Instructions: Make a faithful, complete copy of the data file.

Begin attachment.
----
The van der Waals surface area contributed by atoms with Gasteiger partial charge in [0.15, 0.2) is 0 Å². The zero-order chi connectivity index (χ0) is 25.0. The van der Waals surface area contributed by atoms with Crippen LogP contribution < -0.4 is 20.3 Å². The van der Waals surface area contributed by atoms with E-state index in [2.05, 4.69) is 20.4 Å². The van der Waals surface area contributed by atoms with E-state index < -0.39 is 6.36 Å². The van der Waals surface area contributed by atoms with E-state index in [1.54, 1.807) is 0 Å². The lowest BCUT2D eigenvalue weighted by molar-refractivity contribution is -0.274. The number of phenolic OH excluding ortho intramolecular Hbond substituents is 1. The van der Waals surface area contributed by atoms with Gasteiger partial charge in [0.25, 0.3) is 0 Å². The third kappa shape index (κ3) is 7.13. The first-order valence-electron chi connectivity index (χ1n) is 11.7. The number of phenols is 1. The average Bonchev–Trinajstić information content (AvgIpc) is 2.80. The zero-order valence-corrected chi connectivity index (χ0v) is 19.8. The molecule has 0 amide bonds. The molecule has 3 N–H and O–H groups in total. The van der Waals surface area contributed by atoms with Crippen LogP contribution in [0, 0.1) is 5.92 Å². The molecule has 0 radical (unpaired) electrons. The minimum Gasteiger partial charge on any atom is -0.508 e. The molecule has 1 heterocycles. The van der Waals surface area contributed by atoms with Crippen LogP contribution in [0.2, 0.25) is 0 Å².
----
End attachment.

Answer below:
The van der Waals surface area contributed by atoms with Gasteiger partial charge in [0.15, 0.2) is 0 Å². The zero-order chi connectivity index (χ0) is 25.0. The van der Waals surface area contributed by atoms with Crippen LogP contribution < -0.4 is 20.3 Å². The van der Waals surface area contributed by atoms with E-state index in [2.05, 4.69) is 20.4 Å². The van der Waals surface area contributed by atoms with E-state index < -0.39 is 6.36 Å². The van der Waals surface area contributed by atoms with E-state index in [1.54, 1.807) is 0 Å². The lowest BCUT2D eigenvalue weighted by molar-refractivity contribution is -0.274. The number of phenolic OH excluding ortho intramolecular Hbond substituents is 1. The van der Waals surface area contributed by atoms with Gasteiger partial charge in [0.25, 0.3) is 0 Å². The third kappa shape index (κ3) is 7.13. The first-order valence-electron chi connectivity index (χ1n) is 11.7. The number of phenols is 1. The average Bonchev–Trinajstić information content (AvgIpc) is 2.80. The zero-order valence-corrected chi connectivity index (χ0v) is 19.8. The molecule has 0 amide bonds. The molecule has 3 N–H and O–H groups in total. The van der Waals surface area contributed by atoms with Crippen LogP contribution in [0, 0.1) is 5.92 Å². The molecule has 0 radical (unpaired) electrons. The minimum Gasteiger partial charge on any atom is -0.508 e. The molecule has 1 heterocycles. The van der Waals surface area contributed by atoms with Crippen LogP contribution in [0.2, 0.25) is 0 Å².